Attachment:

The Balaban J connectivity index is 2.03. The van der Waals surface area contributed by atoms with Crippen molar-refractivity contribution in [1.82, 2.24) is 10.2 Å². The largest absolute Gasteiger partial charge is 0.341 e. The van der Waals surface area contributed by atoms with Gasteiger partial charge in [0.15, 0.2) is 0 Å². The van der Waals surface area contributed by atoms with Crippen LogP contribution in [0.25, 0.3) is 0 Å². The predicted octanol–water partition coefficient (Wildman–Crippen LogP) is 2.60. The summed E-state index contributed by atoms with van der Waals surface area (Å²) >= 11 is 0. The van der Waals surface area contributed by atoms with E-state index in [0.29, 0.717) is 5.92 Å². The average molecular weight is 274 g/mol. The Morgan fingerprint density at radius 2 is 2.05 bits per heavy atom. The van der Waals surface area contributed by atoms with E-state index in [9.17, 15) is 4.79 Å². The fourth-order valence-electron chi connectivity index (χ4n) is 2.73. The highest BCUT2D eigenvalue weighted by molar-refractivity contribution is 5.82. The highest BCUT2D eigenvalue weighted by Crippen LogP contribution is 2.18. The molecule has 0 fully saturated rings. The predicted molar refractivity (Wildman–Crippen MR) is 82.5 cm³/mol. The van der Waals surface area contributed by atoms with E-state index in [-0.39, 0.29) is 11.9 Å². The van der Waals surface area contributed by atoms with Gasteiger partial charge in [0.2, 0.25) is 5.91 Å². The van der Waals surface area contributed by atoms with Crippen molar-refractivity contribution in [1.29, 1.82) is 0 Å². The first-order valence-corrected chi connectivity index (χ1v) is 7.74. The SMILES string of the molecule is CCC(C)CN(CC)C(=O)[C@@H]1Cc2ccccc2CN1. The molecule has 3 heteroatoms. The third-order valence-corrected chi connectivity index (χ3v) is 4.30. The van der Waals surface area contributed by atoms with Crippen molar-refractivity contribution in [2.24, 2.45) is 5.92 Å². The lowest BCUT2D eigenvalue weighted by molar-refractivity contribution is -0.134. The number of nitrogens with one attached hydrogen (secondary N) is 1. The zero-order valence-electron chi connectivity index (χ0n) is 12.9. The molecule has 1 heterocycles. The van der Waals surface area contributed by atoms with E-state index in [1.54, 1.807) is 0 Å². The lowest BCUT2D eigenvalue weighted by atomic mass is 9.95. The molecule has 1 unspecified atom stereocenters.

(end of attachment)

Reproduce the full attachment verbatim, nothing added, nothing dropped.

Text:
The Balaban J connectivity index is 2.03. The van der Waals surface area contributed by atoms with Crippen molar-refractivity contribution in [1.82, 2.24) is 10.2 Å². The largest absolute Gasteiger partial charge is 0.341 e. The van der Waals surface area contributed by atoms with Gasteiger partial charge in [0.15, 0.2) is 0 Å². The van der Waals surface area contributed by atoms with Crippen LogP contribution in [0.25, 0.3) is 0 Å². The predicted octanol–water partition coefficient (Wildman–Crippen LogP) is 2.60. The summed E-state index contributed by atoms with van der Waals surface area (Å²) >= 11 is 0. The van der Waals surface area contributed by atoms with E-state index in [0.29, 0.717) is 5.92 Å². The average molecular weight is 274 g/mol. The Morgan fingerprint density at radius 2 is 2.05 bits per heavy atom. The van der Waals surface area contributed by atoms with E-state index in [9.17, 15) is 4.79 Å². The fourth-order valence-electron chi connectivity index (χ4n) is 2.73. The highest BCUT2D eigenvalue weighted by molar-refractivity contribution is 5.82. The highest BCUT2D eigenvalue weighted by Crippen LogP contribution is 2.18. The molecule has 0 fully saturated rings. The predicted molar refractivity (Wildman–Crippen MR) is 82.5 cm³/mol. The van der Waals surface area contributed by atoms with E-state index in [-0.39, 0.29) is 11.9 Å². The van der Waals surface area contributed by atoms with Gasteiger partial charge in [0.2, 0.25) is 5.91 Å². The van der Waals surface area contributed by atoms with Crippen molar-refractivity contribution in [1.29, 1.82) is 0 Å². The first-order valence-corrected chi connectivity index (χ1v) is 7.74. The SMILES string of the molecule is CCC(C)CN(CC)C(=O)[C@@H]1Cc2ccccc2CN1. The molecule has 3 heteroatoms. The third-order valence-corrected chi connectivity index (χ3v) is 4.30. The van der Waals surface area contributed by atoms with Crippen molar-refractivity contribution in [2.24, 2.45) is 5.92 Å². The lowest BCUT2D eigenvalue weighted by molar-refractivity contribution is -0.134. The number of nitrogens with one attached hydrogen (secondary N) is 1. The zero-order valence-electron chi connectivity index (χ0n) is 12.9. The molecule has 1 heterocycles. The van der Waals surface area contributed by atoms with E-state index in [1.54, 1.807) is 0 Å². The lowest BCUT2D eigenvalue weighted by atomic mass is 9.95. The molecule has 1 unspecified atom stereocenters.